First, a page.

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Posted on Thursday, 09 July 2015 17:18

South Africa's president Zuma calms down under siege judiciary

By Crystal Orderson in Cape Town

South African President Jacob Zuma has maintained that his government respects the independence of the judiciary amid concerns over a spate of public attacks of judges by his administration.

Zuma spoke after the country's chief justices and other legal experts met in Johannesburg to discuss an ongoing spate of attacks against the country's judiciary by some politicians.

judges like others should be susceptible to criticism but it should be fair and in good faith

The ruling African National Congress (ANC) and some Cabinet have attacked members of the judiciary over the past few weeks after court rulings went against the government.

In an unprecedented meeting, members of the judiciary led by the country's chief Justice, Mogoeng Mogeng said the criticism "had the potential to delegitimise the courts."

Mogoeng said "judges like others should be susceptible to criticism but it should be fair and in good faith".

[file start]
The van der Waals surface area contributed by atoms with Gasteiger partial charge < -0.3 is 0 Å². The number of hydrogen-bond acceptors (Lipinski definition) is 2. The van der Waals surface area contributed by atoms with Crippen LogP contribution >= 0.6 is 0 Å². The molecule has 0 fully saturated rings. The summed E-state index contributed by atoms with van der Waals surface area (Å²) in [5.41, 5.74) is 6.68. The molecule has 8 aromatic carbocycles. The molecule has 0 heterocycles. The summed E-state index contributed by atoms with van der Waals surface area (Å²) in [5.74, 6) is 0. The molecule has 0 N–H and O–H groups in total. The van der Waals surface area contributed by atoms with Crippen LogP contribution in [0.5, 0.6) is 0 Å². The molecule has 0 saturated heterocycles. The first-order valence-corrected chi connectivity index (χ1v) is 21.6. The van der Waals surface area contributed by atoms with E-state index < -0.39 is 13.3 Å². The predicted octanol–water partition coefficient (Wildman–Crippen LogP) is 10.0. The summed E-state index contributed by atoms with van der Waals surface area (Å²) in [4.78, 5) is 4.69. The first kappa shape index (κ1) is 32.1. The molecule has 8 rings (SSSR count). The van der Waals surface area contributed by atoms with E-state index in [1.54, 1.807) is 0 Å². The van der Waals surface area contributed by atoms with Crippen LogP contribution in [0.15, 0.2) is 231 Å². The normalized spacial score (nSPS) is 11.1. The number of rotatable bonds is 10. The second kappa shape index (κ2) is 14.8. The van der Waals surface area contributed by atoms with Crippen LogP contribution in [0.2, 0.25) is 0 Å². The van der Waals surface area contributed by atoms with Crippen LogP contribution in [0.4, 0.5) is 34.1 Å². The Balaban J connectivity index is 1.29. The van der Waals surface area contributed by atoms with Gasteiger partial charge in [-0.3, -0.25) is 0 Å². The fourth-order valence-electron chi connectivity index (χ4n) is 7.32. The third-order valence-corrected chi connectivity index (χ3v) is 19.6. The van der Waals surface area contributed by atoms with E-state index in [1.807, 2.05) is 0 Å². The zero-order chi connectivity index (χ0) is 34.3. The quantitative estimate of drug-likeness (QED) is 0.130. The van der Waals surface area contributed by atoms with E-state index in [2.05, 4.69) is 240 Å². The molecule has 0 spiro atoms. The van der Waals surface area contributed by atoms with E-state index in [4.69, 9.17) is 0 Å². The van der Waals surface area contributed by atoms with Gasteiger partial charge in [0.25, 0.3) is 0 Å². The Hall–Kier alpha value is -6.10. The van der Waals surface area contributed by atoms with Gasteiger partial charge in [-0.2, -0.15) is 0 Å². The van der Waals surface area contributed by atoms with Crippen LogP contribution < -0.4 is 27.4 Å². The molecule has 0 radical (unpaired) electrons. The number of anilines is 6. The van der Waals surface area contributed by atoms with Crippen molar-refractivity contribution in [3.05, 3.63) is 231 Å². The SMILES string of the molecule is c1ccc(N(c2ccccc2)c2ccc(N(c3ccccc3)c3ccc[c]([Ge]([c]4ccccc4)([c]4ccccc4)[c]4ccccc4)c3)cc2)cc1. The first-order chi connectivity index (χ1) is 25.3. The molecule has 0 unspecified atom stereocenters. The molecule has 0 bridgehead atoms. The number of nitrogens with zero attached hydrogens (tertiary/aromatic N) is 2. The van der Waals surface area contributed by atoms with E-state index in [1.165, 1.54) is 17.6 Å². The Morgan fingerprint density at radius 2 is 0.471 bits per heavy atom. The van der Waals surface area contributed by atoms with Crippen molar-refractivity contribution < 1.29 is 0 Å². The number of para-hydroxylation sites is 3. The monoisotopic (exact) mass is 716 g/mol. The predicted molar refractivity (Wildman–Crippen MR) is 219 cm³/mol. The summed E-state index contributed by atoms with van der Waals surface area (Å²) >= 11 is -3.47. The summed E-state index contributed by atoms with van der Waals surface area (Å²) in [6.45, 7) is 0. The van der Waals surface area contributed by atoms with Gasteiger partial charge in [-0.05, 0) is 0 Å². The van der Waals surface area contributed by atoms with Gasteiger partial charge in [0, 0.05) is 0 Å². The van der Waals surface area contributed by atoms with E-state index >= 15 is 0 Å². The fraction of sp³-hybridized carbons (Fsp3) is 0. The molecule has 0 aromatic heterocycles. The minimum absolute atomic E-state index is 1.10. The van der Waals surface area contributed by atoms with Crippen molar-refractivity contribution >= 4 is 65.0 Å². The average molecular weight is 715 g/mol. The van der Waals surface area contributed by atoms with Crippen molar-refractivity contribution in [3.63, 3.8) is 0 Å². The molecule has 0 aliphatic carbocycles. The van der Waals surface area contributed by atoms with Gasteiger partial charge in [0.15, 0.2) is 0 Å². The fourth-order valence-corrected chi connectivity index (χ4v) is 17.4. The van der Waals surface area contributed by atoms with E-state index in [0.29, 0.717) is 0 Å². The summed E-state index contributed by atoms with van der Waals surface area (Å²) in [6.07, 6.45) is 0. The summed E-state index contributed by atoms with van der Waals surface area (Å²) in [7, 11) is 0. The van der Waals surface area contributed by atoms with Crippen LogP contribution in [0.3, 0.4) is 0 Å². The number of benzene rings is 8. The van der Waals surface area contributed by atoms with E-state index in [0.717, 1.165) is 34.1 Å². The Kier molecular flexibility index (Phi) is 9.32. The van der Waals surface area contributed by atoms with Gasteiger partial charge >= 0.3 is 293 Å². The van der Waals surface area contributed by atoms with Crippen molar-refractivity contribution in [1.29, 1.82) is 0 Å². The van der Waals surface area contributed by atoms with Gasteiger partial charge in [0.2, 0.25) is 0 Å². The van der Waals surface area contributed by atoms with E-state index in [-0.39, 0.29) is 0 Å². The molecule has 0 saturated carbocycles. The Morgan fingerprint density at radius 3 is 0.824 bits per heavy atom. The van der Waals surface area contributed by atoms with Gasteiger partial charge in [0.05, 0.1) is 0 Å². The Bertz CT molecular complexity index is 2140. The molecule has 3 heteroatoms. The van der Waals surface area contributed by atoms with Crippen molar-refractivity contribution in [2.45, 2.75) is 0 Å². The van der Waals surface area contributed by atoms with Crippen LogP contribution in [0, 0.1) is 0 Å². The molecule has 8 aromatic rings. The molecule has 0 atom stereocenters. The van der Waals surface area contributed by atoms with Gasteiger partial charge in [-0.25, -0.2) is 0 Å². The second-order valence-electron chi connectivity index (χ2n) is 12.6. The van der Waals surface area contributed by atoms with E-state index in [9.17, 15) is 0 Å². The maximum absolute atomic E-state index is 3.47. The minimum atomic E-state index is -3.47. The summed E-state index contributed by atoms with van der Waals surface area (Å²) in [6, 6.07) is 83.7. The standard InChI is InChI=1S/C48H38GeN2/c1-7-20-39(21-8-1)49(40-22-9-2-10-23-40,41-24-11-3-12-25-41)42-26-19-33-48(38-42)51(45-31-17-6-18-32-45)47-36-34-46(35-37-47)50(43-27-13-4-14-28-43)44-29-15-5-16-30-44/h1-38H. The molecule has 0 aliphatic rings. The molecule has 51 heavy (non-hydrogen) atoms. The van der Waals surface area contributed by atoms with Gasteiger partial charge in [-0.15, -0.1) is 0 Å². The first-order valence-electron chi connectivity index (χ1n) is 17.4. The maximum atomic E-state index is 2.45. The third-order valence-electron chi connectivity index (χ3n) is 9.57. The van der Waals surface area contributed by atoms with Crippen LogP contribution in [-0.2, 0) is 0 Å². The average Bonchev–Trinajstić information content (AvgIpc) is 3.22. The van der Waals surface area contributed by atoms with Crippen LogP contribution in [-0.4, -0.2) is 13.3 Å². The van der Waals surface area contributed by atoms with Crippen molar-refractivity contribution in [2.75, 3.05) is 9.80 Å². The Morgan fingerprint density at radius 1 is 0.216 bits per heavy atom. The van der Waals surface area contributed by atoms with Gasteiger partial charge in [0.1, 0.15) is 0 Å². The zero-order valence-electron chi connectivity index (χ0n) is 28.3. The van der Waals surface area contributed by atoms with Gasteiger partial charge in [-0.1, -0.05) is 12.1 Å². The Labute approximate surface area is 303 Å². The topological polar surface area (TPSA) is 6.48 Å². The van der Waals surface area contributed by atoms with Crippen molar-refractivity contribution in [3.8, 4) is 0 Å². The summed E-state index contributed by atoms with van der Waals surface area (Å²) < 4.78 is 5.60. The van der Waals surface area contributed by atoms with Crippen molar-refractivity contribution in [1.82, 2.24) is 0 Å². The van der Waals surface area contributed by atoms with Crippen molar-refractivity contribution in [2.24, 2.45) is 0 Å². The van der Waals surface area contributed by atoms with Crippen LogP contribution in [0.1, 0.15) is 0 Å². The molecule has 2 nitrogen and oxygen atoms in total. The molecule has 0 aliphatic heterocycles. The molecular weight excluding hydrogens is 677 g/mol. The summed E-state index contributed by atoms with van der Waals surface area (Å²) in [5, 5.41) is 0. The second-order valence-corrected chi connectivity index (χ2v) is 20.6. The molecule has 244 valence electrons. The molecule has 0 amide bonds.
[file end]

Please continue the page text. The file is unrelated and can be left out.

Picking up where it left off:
Zuma said he also believed in the "strengthening of the existing good working relations between the two arms of the State."

ANC's secretary general Gwede Mantashe led the charge in attacking the judiciary especially following the furore over the government's handling of Sudanese President Omar el-Bashir's International Criminal Court (ICC) warrant.

Al Bashir's presence at an African Union summit in South Africa last month caused uproar after a local court ordered his arrest.

The ICC issued an arrest warrant in 2009 accusing al-Bashir for war crimes and crimes against humanity related to the conflict in Darfur.

Al Bashir, who is wanted on five counts of crimes against humanity, was not arrested in South Africa despite the country being a signatory to the ICC treaty.

Al-Bashir has continued to travel in spite of the arrest warrant, although most of his visits since his indictment have been to non-ICC states.

But Mantashe reportedly accused the judiciary of "overreaching" and "contradicting the interest of the state versus judiciary".

The South African Communist Party leader and Higher Education minister, Blade Nzimande said they were not "attacking the judiciary but rather debating the issue".

The Chief Justice has requested a meeting with Zuma to discuss the attacks.

The Presidency said it has "noted the request of the Chief Justice to meet with President Jacob Zuma" to discuss the concerns of the judiciary pertaining to relations between the executive and the judiciary arms of the State.

The Presidency said it would attend to the matter as soon as Zuma returns from the BRICS summit in Ufa, Russia.



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